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Since there are no details, we can only speculate. There are only a few practical implementations. At the top of the list is an evacuated tube.

The linked article says it's desirable to do this without requiring a right-of-way or moving people out of their homes. So that puts the tube below ground level -- well below.

Let's say an evacuated tube, below ground level, in California, between San Francisco and Los Angeles. This really isn't going to work, because (all other considerations aside) the route crosses any number of known geological faults that are in constant relative motion -- some creep past each other, some wait and then periodically move all at once in an earthquake. You can't build a subsurface tube that crosses geological faults.

I don't think this is a practical idea. But it's a nice one in principle.




>At the top of the list is an evacuated tube.

Except for the small problem that Elon said it's not an evacuated tube: https://twitter.com/elonmusk/status/224406502188916739

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Yes, I noticed since I wrote the original, but that might be smoke. It's not obvious how the system would work without some sort of dedicated pathway that remains the same day after day. The word "tube" leaps to mind. :)

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This discussion may get you started: http://news.ycombinator.com/item?id=4806350

TL;DR Build a rail with a high-velocity rotor inside that inertially supports it above the atmosphere. Essentially it's a space fountain with two base stations instead of one.

So yes there's a pathway, but since it's not on the ground it requires no right-of-way.

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I'm not so sure about the right-of-way issue, since we are talking about a permanent structure. The case law that weakened the old "Cuius est solum, eius est usque ad coelum et ad inferos" ("for whoever owns the soil, it is theirs all the way up to Heaven and down to Hell") rule, as far as I've seen, all involved aircraft passing over land. I'd not be surprised if a court considered that case law irrelevant when it comes to permanent structures overhanging someone's land.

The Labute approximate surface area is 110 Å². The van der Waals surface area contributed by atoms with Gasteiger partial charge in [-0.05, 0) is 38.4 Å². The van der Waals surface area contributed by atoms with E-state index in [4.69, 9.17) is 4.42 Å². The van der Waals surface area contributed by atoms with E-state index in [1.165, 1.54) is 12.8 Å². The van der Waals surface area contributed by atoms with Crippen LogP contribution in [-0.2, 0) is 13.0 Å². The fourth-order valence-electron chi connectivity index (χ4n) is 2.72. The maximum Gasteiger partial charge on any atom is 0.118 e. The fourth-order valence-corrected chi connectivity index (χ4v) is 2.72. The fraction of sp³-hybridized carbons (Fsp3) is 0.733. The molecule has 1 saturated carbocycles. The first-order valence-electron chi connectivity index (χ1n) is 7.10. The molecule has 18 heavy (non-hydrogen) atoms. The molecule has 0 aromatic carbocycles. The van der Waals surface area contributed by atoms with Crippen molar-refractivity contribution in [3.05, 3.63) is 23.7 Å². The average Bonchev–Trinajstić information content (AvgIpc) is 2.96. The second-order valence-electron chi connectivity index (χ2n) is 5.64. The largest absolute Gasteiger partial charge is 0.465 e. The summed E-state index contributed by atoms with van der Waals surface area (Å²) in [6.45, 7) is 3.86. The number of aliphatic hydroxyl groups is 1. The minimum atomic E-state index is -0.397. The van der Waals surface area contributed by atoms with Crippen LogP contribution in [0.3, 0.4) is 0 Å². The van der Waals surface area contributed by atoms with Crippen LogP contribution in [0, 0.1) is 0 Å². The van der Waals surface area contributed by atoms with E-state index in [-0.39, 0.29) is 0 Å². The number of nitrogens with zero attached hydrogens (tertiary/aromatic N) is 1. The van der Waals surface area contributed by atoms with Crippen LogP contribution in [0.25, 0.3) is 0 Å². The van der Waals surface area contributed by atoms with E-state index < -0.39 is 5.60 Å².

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Good question! I found a summary of the ruling:

>However, while the Court rejected the unlimited reach above and below the earth described in the common law doctrine, it also ruled that, "if the landowner is to have full enjoyment of the land, he must have exclusive control of the immediate reaches of the enveloping atmosphere." Without defining a specific limit, the Court stated that flights over the land could be considered a violation of the Takings Clause if they led to "a direct and immediate interference with the enjoyment and use of the land."

Would a hyperloop cause direct and immediate interference with the enjoyment and use of the land? It might if it failed!

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